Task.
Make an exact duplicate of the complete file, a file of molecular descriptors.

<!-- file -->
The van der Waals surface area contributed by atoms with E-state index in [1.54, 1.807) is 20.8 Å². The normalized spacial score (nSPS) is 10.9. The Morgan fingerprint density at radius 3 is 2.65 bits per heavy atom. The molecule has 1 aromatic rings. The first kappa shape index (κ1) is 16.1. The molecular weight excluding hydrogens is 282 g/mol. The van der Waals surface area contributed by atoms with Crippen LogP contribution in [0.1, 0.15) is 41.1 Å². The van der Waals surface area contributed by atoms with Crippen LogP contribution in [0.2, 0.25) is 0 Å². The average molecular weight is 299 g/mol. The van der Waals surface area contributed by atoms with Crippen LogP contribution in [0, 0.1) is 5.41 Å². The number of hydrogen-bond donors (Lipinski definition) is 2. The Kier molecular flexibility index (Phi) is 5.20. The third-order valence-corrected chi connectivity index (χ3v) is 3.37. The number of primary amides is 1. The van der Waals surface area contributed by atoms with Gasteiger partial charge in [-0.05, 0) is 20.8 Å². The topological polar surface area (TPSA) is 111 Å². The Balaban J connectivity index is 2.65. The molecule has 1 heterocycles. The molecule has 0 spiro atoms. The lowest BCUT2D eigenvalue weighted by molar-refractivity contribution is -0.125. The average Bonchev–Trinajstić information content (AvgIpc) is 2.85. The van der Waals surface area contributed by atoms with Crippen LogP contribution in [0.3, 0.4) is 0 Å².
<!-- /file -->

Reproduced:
The van der Waals surface area contributed by atoms with E-state index in [1.54, 1.807) is 20.8 Å². The normalized spacial score (nSPS) is 10.9. The Morgan fingerprint density at radius 3 is 2.65 bits per heavy atom. The molecule has 1 aromatic rings. The first kappa shape index (κ1) is 16.1. The molecular weight excluding hydrogens is 282 g/mol. The van der Waals surface area contributed by atoms with Crippen LogP contribution in [0.1, 0.15) is 41.1 Å². The van der Waals surface area contributed by atoms with Crippen LogP contribution in [0.2, 0.25) is 0 Å². The average molecular weight is 299 g/mol. The van der Waals surface area contributed by atoms with Crippen LogP contribution in [0, 0.1) is 5.41 Å². The number of hydrogen-bond donors (Lipinski definition) is 2. The Kier molecular flexibility index (Phi) is 5.20. The third-order valence-corrected chi connectivity index (χ3v) is 3.37. The number of primary amides is 1. The van der Waals surface area contributed by atoms with Gasteiger partial charge in [-0.05, 0) is 20.8 Å². The topological polar surface area (TPSA) is 111 Å². The Balaban J connectivity index is 2.65. The molecule has 1 heterocycles. The molecule has 0 spiro atoms. The lowest BCUT2D eigenvalue weighted by molar-refractivity contribution is -0.125. The average Bonchev–Trinajstić information content (AvgIpc) is 2.85. The van der Waals surface area contributed by atoms with Crippen LogP contribution in [0.3, 0.4) is 0 Å².